In 1961, the United States of America was struggling to fight communism internationally and protect its people from negative outside forces. Along with these complications, there were struggles with racial and social inequalities. The country was on the brink of its breaking point, needing a resilient and reassuring leader; President John F. Kennedy, in his inaugural speech, offered the people of the United States the reassurance they desired. A hortatory tone was used by the president to deliver and convey a sense of inspiration to a country whose people needed it greatly. Kennedy applied interpersonal diction and the meticulous use of aphorisms to unceasingly inspire the citizens of America to unite and serve their country, and the world,
John F. Kennedy was known for his charming, charismatic, and relatable personality which significantly attributed to him winning the presidency in 1960. These admirable characteristics of his were easily seen in his speeches as U.S. senator and as president, in which it was apparent he not only had the charm, but also incorporated his personal values into his administration as a public servent. One speech in particular which highlights this fact is his “City Upon a Hill” speech.
On April 4, 1968, Robert F. Kennedy was in Indianapolis for a campaign stop, when he received news that Martin Luther King was killed, causing Kennedy to write and deliver a speech regarding the assassination. This speech was succinct but not only was it about the assassination, it was also to tell the people there is still wisdom and hope in this time of turmoil. To reach this purpose, he first builds up his ethos, uses pathos to add mood and hope, and unifies the people. The combination of these elements makes it a very powerful and memorable speech.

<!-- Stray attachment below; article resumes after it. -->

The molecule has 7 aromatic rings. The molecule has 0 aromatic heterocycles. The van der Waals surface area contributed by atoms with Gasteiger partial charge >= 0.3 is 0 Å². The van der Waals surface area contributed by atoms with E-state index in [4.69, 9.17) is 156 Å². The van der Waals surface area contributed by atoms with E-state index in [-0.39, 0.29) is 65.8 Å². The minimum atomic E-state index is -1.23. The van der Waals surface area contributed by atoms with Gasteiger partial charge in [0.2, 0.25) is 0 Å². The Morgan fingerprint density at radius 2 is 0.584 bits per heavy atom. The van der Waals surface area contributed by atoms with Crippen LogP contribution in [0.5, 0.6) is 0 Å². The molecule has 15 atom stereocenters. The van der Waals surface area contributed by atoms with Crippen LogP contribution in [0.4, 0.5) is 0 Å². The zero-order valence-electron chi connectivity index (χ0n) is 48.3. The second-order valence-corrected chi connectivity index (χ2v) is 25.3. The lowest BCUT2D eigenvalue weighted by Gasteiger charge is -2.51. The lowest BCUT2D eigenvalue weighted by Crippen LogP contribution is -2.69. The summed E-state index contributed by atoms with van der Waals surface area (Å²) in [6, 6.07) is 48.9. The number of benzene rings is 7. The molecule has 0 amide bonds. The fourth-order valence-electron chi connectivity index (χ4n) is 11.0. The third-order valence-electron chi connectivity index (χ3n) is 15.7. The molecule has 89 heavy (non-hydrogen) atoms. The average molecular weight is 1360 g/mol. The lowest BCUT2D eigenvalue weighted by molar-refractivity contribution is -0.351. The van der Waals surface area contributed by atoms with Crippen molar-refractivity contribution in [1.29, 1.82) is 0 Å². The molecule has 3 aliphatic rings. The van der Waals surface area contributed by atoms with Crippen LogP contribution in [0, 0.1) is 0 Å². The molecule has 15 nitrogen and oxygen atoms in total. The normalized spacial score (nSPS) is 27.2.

John Fitzgerald Kennedy, Junior’s, speech at his inaugural address in 1961 is undeniably a masterpiece of the persuasive arts. Although the speech is short as such speeches go, and although its main persuasive device is pathos alone, the masterful skill with which Kennedy’s speech is written makes it one of the most moving and effective political speeches to date. Kennedy’s vivid use of diction and metaphor, as well as his extremely memorable syntax, are particularly strong and successful.
John F Kennedy was a level headed, determined and well accomplished person. During his short-lived presidency, he had to take on challenges like no other and did it with sophistication and grace. From conflicts involving other countries, like Vietnam, to the Civil Rights Movement that directly affected our own country, Kennedy continued to take each problem day by day until there was an overall improvement or resolution. It would be safe to say that he is one of the more progressive presidents our country has ever seen.
John F. Kennedy discusses and analyzes on how the nation differs from the past and present day in that time period. Kennedy narrators on the division and war in the the world to appeal to the audience patriotism by using pathos and logos. In this speech President Kennedy states “to thoses who would make themselves our adversary, we offer not a pledge but a request; that both sides begin the quest for peace, before the dark power of destruction unleashed.” He uses this quote to obtain a logical appeal to the appeal to the people. Kennedy uses logos to show that he wants the nation to come together and be humble together in one peace.